I wrote recently on the Blair government’s mocking and degrading the institutions of British Knighthoods, honors, and ceremonies. It is also, it seems, degrading another part of British national identity that is considerably more substantial — the Royal Navy.
Plans have been revealed to “mothball,” as a prelude to probable scrapping or sale, a total of almost half the Navy’s 44 remaining major warships. Indeed this has already happened with 13, including one of the three small aircraft-carriers. Senior officers have said that these latest cuts will reduce the Royal Navy to nothing more than a coast-guard.
The 13 warships now in reduced readiness would take 18 months to make ready for active service. Another six destroyers and frigates and at least two other ships appear to be about to join them.
The names these latest destroyers and frigates to be reduced — Cumberland, Chatham, Cornwall, Campbeltown, Southampton and Exeter — are eloquent of the navy’s already withered state. In World War II four of these names were carried by major cruisers. One of the new names, Chatham, has not been a ship’s name previously because it was the name of a famous base and dockyard closed in 1984.
With continuing cuts, the Royal Navy recently became smaller than the French navy for the first time in centuries, though France, not being an island, actually has much less need for a navy.
WHEN THE BLAIR LABOUR GOVERNMENT came to power in 1997, the Royal Navy had 23 frigates. It now has 17. It then had 12 destroyers, and now has eight. It had the three Invincible-class aircraft-carriers and now has two — the name-ship HMS Invincible is one of those ships that has been reduced and may never go to sea again — and it had 12 hunter-killer submarines and now has 10. Mine counter-measures vessels and auxiliary fleet oil tankers may also go.
These reductions are setting aside the ballistic-missile submarines, which have a highly specialized and separate role, quite distinct from most duties of a post-Cold War navy. However the ballistic-missile submarine base in Scotland may also be under threat if the Scottish National Assembly, created by the Blair government, returns a Scottish Nationalist majority at its elections later this year.
Things get worse for the Royal Navy on closer inspection: it now has no Harrier fighter aircraft to fly off the remaining carriers. Of its three remaining major bases, one may be closed shortly. It has been suggested that the most likely target for closure is Portsmouth, the most historic of Britain’s Naval ports, where Nelson’s Victory is preserved. There are apparently plans afoot to turn Portsmouth base and dockyards into a theme park. Probably worst of all, according to the Daily Telegraph a leaked document suggests there be no naval officer promotions for five years. Apart from towing the remaining ships and crews out to sea and sinking them, it is impossible to imagine a policy more damaging to the Navy in the long-term. What able and ambitious officer would remain in such an organization?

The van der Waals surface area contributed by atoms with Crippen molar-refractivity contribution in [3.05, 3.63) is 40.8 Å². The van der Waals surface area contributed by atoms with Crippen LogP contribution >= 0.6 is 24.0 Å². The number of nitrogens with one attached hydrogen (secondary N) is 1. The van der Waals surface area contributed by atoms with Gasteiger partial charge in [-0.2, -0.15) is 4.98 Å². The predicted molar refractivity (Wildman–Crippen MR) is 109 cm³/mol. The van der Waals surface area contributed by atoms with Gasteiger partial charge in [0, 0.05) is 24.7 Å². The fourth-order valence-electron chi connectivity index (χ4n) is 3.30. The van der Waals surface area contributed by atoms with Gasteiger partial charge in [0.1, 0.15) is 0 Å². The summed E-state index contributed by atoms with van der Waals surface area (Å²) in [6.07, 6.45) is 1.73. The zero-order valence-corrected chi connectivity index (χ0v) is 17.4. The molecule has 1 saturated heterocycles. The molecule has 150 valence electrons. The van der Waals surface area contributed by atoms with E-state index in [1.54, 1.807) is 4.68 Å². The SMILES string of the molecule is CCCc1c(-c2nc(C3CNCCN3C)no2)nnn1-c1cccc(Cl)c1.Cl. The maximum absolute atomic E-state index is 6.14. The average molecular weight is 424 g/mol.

It is also possible that the few orders for new ships will be cut, including two big aircraft-carriers which have been under discussion since 1997 (I wrote at that time that the Navy was referring to them as HMS Nebulous and HMS Unlikely.)
Even if these two carriers do eventuate, it is hard to see how they could operate with so few escorts, and how the highly trained and skilled personnel necessary to operate them and their air-groups will be found when the Navy has ceased to offer attractive career-paths for able people.
Things are looking grim for the other services too, though the problems of the Army and Royal Air Force need articles of their own. It can hardly be said that this is happening in a peaceful world environment where armed forces are not needed: more British forces are deployed overseas than at any time in the last 50 years, and there are many complaints that they are over-stretched, badly equipped, and badly paid and housed.
The professional head of the Navy, Sir Jonathan Band, said recently that more ships were needed because of threats of piracy and terrorism. One senior serving officer was quoted as saying of the latest proposed reductions: “What this means is that we are now no better than a coastal defense force….The Dutch now have a better Navy than Britain.”
It has been forecast that commitments to anti-drugs patrols and hurricane relief support in the Caribbean will have to be dropped. It was also recently said that the Navy had become too small and weak to join in any proposed sanctions against North Korea.
Steve Bush, editor of the magazine Warship World, was reported as saying: “After ten years of Labour government, the Royal Navy is on its knees. Without immediate and proper funding, I cannot see how it can recover.”
With the few remaining units of the fleet stretched around the world from the Gulf to the Caribbean, and with treaty obligations as far away as Malaysia and Singapore, Britain is reported to have just two frigates, HM Ships Monmouth and Montrose, available for duty in home waters, with the Carrier Ark Royal due to re-enter service after a refit.
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